|“The Venerable Groundhog”
Carroll County Times article for 3 February 2002
By Jay A. Graybeal
The groundhog has been a feature of country living for centuries. The hardy rodents are generally harmless unless you mind them perforating your fields, burrowing under building foundations or adding new holes to your golf course. Local farmers and homeowners have spent millions for bullets, lethal traps and poison gas bombs to rid their properties of the tunneling creatures. Efforts to exterminate them were somewhat aided by the coming of the automobile which led one wag to ask, “Why did the chicken cross the road? He wanted to prove to the groundhog that it really could be done.”
On at least one day per year, however, the groundhog gets some respect. Groundhog Day, or Candlemas as it was known in the nineteenth century, predates American history. The holiday was part of the cultural heritage of the German and English settlers who came to Maryland. The English version relied on a groundhog while the Germans used a badger.
A century ago, the local newspapers carried a brief mention of Groundhog Day such as this example from the February 25, 1899 issue of Democratic Advocate in which the groundhog was under attack:
|“Some of the cranks who do not believe in the ground hog as a weather prognosticator, admit that he did not see his shadow on the second, but point to the several successive snows since to show that the ground hog is not reliable. These people do not know much about the aretomys monnax. They do not mind snow. If they did they would stay in their holes until late in April, as April snows are not infrequent. This is an age of progress, but the progress that is proving to discredit the ground hog is doing violence to a weather prophet whose race has been honored for centuries. The man who disbelieves in the ground hog would discredit the hog melt, and observers of the melt for many years know that it pretty clearly indicates generally the kind of winter we are to have.”
The following year the editor of the rival Westminster American Sentinel newspaper reported in the February 3, 1900 issue of the paper:
“Yesterday was groundhog or Candlemas day. It was almost cloudless, and according to the believers in the ground hog theory six weeks of inclement weather are to follow. But all such predictions are valuless [sic]. The weather prophets, almost without exception, assured the public that this was to be an exceptionally mild winter, yet during the last week in December the temperature was below the freezing point constantly for twelve days and part of the time the mercury marked the zero temperature and high winds for several days in succession. Ice has formed 6 to 8 inches thick.”
An article about the discovery of an illegal stash of “corn hooch” near Eldersburg during Prohibition appeared in the May 30, 1924 issue of the Democratic Advocate newspaper. The incident led Ira N. Barnes to write a satirical story about what happened when the liquor was poured down a groundhog’s hole:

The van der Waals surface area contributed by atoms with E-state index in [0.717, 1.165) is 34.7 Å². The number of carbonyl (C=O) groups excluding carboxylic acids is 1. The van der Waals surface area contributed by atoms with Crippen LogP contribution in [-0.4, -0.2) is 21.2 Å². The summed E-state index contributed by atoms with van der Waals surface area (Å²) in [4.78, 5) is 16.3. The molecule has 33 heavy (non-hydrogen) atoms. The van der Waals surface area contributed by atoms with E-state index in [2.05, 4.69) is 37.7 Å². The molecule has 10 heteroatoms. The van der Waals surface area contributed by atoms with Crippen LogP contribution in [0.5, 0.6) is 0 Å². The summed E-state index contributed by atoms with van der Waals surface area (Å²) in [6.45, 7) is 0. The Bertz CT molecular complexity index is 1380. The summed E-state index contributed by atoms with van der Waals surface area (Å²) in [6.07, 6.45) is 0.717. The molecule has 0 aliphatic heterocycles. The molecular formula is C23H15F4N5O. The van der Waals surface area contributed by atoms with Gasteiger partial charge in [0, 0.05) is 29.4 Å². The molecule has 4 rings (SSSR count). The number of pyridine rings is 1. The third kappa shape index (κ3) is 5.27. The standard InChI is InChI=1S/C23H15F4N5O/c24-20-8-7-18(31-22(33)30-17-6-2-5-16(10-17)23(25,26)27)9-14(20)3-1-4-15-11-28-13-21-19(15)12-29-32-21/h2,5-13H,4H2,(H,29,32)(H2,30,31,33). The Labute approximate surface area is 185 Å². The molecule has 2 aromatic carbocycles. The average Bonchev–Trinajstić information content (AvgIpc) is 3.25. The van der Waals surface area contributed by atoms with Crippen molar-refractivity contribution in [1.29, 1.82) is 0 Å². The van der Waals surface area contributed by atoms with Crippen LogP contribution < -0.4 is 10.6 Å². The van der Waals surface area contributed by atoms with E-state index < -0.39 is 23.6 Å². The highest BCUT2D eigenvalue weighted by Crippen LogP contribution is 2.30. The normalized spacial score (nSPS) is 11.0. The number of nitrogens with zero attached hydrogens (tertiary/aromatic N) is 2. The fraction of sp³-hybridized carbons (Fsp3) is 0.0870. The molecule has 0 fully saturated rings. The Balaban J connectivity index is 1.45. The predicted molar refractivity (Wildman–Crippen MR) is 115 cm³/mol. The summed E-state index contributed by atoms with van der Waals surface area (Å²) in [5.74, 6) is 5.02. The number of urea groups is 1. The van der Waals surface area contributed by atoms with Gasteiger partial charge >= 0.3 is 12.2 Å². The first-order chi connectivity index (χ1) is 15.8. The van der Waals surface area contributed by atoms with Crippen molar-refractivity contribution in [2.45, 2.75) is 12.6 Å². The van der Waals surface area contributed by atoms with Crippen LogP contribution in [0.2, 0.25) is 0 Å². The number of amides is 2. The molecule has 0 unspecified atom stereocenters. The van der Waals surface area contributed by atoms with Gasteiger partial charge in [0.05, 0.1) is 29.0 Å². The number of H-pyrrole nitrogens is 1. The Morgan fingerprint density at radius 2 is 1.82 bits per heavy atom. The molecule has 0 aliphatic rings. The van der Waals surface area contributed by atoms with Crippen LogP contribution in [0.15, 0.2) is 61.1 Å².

“Not very many days ago, Harry Kohler [sic], a well-known farmer of Freedom district, while doing some chores upon his farm, accidentally discovered a considerable amount of corn hooch securely inclosed within glass jar containers and concealed upon his premises. Mr. Kohler being a consistent member of the church as well as a strictly conscientious prohibitionist, was so severely shocked and horrified at the discovery of such unmitigated impudence, that for a few moments he was, so to speak, mentally paralyzed. But looking around, he observed, near-by, a very large ground-hog excavation; quickly regaining his normal equipoise he strenuously seized the accursed destroyer of health, homes, happiness and harmony and forthwith dumped the contents of the jars, one by one, into the secluded retreat of this elusive animal.
The next night following this eventful discovery, a lone wanderer traveling down Morgan Run Valley was greatly surprised to observe by the light of the moon about a dozen ground-hogs engaged in a disgraceful tango, bunny-hug and turkey trot to the accompaniment of jazz music, furnished by a frog orchestra from an adjacent morass. A large number of sober animals ranged around viewing the performance were so completely scandalized at the affair that they were compelled to bow their heads in shame, excepting a few old skunks, who had been thoughtful enough to bring along their shock-absorbers. The potent influence of this elicit hooch upon the denizens of the forest speaks very strongly for the ability of our scoff law distillers, and, doubtless, will be instrumental, in the near future, of bringing them a much larger and more remunerative trade.”
The groundhog was not the only February weather prophet. The January 27, 1922 issue of the Union Bridge Pilot newspaper mentioned St. Matthias Day:
“The reign of the ground hog will begin next Thursday and last for six weeks. It of course remains to be seen what the weather prophet will bring. Another bit of old weather lore comes February 24, St. Matthias day. According to the old saying: “If he finds ice he’ll break it. If he finds none, he’ll make it.”
|Despite the efforts of many, the groundhog remains a familiar feature of Carroll’s landscape and a perennial weather prognosticator.|